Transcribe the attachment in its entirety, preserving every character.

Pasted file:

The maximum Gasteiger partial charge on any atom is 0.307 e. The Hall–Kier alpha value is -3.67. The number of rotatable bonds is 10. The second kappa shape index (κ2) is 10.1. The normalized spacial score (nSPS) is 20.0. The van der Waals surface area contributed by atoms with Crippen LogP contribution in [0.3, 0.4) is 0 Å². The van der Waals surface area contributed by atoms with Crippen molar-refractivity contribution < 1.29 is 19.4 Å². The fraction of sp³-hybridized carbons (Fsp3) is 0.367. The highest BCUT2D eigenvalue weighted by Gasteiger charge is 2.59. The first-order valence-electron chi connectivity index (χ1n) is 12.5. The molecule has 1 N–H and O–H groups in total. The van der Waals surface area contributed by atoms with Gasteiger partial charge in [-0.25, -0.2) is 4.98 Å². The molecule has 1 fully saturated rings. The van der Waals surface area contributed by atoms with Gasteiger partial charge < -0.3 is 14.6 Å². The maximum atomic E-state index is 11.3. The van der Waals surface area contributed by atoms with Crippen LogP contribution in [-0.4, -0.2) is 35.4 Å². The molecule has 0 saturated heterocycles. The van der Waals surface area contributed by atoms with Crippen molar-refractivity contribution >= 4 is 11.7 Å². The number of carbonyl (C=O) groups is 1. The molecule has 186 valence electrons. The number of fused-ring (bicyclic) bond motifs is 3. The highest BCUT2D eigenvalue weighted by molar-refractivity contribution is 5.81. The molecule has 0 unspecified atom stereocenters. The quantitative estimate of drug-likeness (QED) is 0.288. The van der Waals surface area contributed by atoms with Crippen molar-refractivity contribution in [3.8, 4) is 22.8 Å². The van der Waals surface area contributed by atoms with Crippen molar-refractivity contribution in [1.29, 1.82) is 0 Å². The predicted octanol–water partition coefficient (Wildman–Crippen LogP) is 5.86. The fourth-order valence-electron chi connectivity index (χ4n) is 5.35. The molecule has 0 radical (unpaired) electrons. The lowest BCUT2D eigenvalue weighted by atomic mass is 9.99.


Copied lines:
The maximum Gasteiger partial charge on any atom is 0.307 e. The Hall–Kier alpha value is -3.67. The number of rotatable bonds is 10. The second kappa shape index (κ2) is 10.1. The normalized spacial score (nSPS) is 20.0. The van der Waals surface area contributed by atoms with Crippen LogP contribution in [0.3, 0.4) is 0 Å². The van der Waals surface area contributed by atoms with Crippen molar-refractivity contribution < 1.29 is 19.4 Å². The fraction of sp³-hybridized carbons (Fsp3) is 0.367. The highest BCUT2D eigenvalue weighted by Gasteiger charge is 2.59. The first-order valence-electron chi connectivity index (χ1n) is 12.5. The molecule has 1 N–H and O–H groups in total. The van der Waals surface area contributed by atoms with Gasteiger partial charge in [-0.25, -0.2) is 4.98 Å². The molecule has 1 fully saturated rings. The van der Waals surface area contributed by atoms with Gasteiger partial charge < -0.3 is 14.6 Å². The maximum atomic E-state index is 11.3. The van der Waals surface area contributed by atoms with Crippen LogP contribution in [-0.4, -0.2) is 35.4 Å². The molecule has 0 saturated heterocycles. The van der Waals surface area contributed by atoms with Crippen molar-refractivity contribution >= 4 is 11.7 Å². The number of carbonyl (C=O) groups is 1. The molecule has 186 valence electrons. The number of fused-ring (bicyclic) bond motifs is 3. The highest BCUT2D eigenvalue weighted by molar-refractivity contribution is 5.81. The molecule has 0 unspecified atom stereocenters. The quantitative estimate of drug-likeness (QED) is 0.288. The van der Waals surface area contributed by atoms with Crippen molar-refractivity contribution in [3.8, 4) is 22.8 Å². The van der Waals surface area contributed by atoms with Crippen molar-refractivity contribution in [1.29, 1.82) is 0 Å². The predicted octanol–water partition coefficient (Wildman–Crippen LogP) is 5.86. The fourth-order valence-electron chi connectivity index (χ4n) is 5.35. The molecule has 0 radical (unpaired) electrons. The lowest BCUT2D eigenvalue weighted by atomic mass is 9.99.